The current ban on repossessions of homes will be continued until 31 October as well.

Full info on what the FCA expects mortgage lenders to do?

At the moment, these proposals aren’t confirmed. The FCA says it welcomes comments on them until 5pm on Tuesday 26 May, and then expects to confirm them shortly afterwards. Here’s what it’s proposing:

  • If you’ve not had a mortgage payment holiday, you’ll have until 31 October 2020 to apply. Customers who are making repayments now but get into financial difficulty later will be able to request a payment holiday until 31 October.
  • If your payment holiday’s ending, you can ask for another three months if you’re still struggling. Lenders should continue to support customers who have already had a payment holiday where they need further help, unless granting a further mortgage holiday would create its own financial difficulties.
  • Firms are expected to contact customers on mortgage payment holidays and find out what they can repay and, for those who remain in temporary financial difficulty, offer further support. As part of this, firms should consider a further three-month payment holiday.
  • If you can make full or partial payments, you should do so. At the end of a payment holiday, firms should find out if customers can resume payments, or part payments. If so, your lender should contact you to agree a plan on how the missed payments will be repaid, which could include spreading the cost of payments over the remaining mortgage term, or extending the mortgage term.
  • The current ban on repossessions of homes will be continued until 31 October 2020.
  • Payment holidays and partial payment holidays won’t go down as a missed payment on your credit file. However, the FCA says that consumers should remember that credit files aren’t the only source of information that lenders can use to assess how creditworthy someone is.

The FCA adds that these recommendations are minimum standards and that they don’t stop firms from going above and beyond, for example, by offering reduced interest.

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Buy-to-let mortgages aren’t technically covered by today’s announcement as they’re not regulated by the FCA. Yet if a lender is regulated for its residential mortgage business, the FCA says it also looks carefully at how these firms carry out their unregulated buy-to-let business, so it’s hoped that some mortgage lenders will offer the extensions to their landlord customers too.

What impact could a mortgage holiday have on my credit score?

As Martin and the FCA have pointed out, while mortgage payment holidays won’t be marked as missed payments on your credit report, they could still have an impact on your wider creditworthiness, as lenders can find out about them through bank statements or ‘Open Banking’ data, and can factor them in. As Martin says…

‘We wait to see how substantial the impact will be – but those who need a mortgage holiday should still do it’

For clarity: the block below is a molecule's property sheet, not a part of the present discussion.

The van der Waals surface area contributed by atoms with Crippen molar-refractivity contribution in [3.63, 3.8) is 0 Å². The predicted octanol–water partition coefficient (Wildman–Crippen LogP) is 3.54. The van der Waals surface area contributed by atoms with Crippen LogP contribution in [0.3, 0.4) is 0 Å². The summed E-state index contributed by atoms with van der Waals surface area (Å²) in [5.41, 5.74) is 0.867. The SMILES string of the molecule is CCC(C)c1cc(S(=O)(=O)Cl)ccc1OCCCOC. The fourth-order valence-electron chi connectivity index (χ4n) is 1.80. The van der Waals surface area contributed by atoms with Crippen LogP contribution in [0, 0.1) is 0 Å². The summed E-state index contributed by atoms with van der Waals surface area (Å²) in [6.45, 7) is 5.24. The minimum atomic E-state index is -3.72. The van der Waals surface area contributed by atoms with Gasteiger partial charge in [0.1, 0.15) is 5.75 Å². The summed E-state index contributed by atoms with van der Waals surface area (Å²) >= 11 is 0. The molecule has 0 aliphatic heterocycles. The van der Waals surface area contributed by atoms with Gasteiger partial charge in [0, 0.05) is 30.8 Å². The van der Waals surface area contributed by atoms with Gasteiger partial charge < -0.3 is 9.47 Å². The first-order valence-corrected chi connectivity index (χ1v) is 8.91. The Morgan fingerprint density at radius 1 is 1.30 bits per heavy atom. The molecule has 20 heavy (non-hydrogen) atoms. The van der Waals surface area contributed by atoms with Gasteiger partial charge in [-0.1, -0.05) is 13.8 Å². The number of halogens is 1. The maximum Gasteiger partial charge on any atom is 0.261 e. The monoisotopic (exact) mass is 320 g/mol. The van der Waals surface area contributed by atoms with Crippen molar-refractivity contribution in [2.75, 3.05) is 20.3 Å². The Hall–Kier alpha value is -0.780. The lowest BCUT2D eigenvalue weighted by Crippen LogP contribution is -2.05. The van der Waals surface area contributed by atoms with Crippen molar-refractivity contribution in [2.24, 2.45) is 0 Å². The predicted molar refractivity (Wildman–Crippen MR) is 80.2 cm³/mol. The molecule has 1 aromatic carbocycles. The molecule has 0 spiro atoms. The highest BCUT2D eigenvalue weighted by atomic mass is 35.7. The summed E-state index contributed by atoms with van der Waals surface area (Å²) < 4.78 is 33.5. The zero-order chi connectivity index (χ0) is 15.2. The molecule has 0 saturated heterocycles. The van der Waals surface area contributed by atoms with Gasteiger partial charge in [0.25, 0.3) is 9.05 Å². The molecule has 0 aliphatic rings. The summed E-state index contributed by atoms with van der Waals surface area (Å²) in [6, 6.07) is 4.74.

The FCA has confirmed, sadly, that while credit files shouldn’t be impacted by mortgage or other payment holidays, lenders are still allowed to take them into account when making their acceptance decisions.

It’s impossible to say yet how widespread this will be or how substantial the impact will be – we’ll start to learn that over the next year. Each lender’s assessment process is different; it’s a dark art that’s hidden from the public and never published, so this is likely to be yet another factor applicants will need to navigate.

Certainly many new challenger financial firms talk about their new, more sophisticated customer assessment models, that they believe are better than just relying on credit files. It’s that very fact that sparked me to look at this in the first place. And as they will be able to see that someone has temporarily not paid their mortgage, they can spot payment holidays.

My hope is that as these holidays are specifically for the short-term financial hit of coronavirus – and as the practice is so widespread – it won’t be used by many firms, and where it is it won’t tarnish individuals’ credit reputation for too long. But there’s no real way to know.

Most importantly, I don’t believe this should stop anyone who needs a mortgage holiday from getting one – if it’s crucial for cash flow, just do it. Yet for those on the border, who may find it temporarily useful but can cope without it, add this to the fact that interest racks up during the payment holiday and I’d err on the side of caution.

What does the FCA say?

Christopher Woolard, FCA interim chief executive, said: “Our expectations are clear – anyone who continues to need help should get help from their lender. We expect firms to work with customers on the best options available for them, paying particular attention to the needs of their vulnerable customers, and to provide information on where to access help and advice.

“Where consumers can afford to restart mortgage payments, it is in their best interests to do so. But where they can’t, a range of further support will be available. People who are struggling and have not had a mortgage payment holiday will also continue to be able to apply until 31 October.”

By Callum Mason

Source: Money Saving Expert